Toyota Unleashes 'Super Prius' Plug-in Hybrid
When General Motors set out to build the Chevrolet Volt, it had one goal in mind above all else: give Toyota nightmares.
Fed up with watching the Prius cruising along as the vehicular darling of the environmental set, GM launched the automotive equivalent of a moonshot program, hoping to steal the spotlight with a next-gen hybrid that could be plugged-in to the electrical grid, increasing fuel efficiency to unheard of levels via the ability to run as an electric car part of the time. To complete this mission, its engineers developed a complex, all-new powertrain that is truly like nothing else on the road today.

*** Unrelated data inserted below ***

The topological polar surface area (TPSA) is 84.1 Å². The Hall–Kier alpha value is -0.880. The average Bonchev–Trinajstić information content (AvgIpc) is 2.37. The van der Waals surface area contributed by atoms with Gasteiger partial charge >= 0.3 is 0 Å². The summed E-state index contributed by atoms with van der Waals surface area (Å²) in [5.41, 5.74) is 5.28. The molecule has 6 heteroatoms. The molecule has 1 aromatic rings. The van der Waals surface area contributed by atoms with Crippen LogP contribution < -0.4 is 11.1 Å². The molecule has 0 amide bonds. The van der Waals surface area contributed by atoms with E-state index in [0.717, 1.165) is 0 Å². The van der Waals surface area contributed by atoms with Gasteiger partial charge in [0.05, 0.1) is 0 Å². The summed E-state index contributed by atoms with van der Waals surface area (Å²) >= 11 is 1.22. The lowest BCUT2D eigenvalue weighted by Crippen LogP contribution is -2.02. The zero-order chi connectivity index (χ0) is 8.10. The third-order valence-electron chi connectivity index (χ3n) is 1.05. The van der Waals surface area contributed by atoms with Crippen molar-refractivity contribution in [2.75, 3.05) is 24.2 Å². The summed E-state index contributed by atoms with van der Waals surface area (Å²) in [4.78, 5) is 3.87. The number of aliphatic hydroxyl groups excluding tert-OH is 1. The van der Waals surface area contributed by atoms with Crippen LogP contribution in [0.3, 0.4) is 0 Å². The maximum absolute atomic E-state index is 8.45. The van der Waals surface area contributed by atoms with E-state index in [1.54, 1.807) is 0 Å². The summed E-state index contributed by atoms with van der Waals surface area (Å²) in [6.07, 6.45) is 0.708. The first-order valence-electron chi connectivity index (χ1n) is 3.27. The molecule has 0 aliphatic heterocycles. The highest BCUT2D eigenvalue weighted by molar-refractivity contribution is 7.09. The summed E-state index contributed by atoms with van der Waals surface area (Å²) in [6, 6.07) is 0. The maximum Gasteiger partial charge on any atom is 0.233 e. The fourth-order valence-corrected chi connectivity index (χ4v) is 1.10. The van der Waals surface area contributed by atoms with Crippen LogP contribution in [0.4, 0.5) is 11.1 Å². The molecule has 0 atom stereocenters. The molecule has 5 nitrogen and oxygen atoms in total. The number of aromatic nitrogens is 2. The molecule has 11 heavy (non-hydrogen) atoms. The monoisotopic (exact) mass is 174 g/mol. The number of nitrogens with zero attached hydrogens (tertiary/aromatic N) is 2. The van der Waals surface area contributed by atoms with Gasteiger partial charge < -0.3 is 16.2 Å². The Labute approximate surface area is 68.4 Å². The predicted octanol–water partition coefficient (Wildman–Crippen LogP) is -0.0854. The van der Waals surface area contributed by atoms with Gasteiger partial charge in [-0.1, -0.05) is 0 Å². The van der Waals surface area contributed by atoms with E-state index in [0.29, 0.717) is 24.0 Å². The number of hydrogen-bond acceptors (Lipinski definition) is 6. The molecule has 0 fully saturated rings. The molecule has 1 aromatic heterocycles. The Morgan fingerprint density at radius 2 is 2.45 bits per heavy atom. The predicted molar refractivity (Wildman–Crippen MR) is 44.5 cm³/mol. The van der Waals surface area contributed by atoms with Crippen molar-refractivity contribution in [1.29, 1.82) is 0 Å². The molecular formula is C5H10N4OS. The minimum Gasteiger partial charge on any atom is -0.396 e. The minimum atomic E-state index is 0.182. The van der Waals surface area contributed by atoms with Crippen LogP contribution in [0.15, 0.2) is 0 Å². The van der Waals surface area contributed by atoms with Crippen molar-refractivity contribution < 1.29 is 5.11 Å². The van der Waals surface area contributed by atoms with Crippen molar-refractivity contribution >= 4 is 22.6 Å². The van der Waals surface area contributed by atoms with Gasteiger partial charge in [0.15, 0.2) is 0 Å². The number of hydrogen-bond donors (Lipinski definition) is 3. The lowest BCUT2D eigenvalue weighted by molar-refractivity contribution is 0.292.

But if they wanted to make a semi-electric car, why go to all the trouble? Wouldn’t it have been easier just to put a larger battery on an existing hybrid and call it a day? Well, aside from hoping to impress everyone with its new creation, GM didn’t really have one of those at the time. At least not one with an electric motor that was both small enough and robust enough to be used as the primary propulsion system for a compact car, like the one in the Prius.
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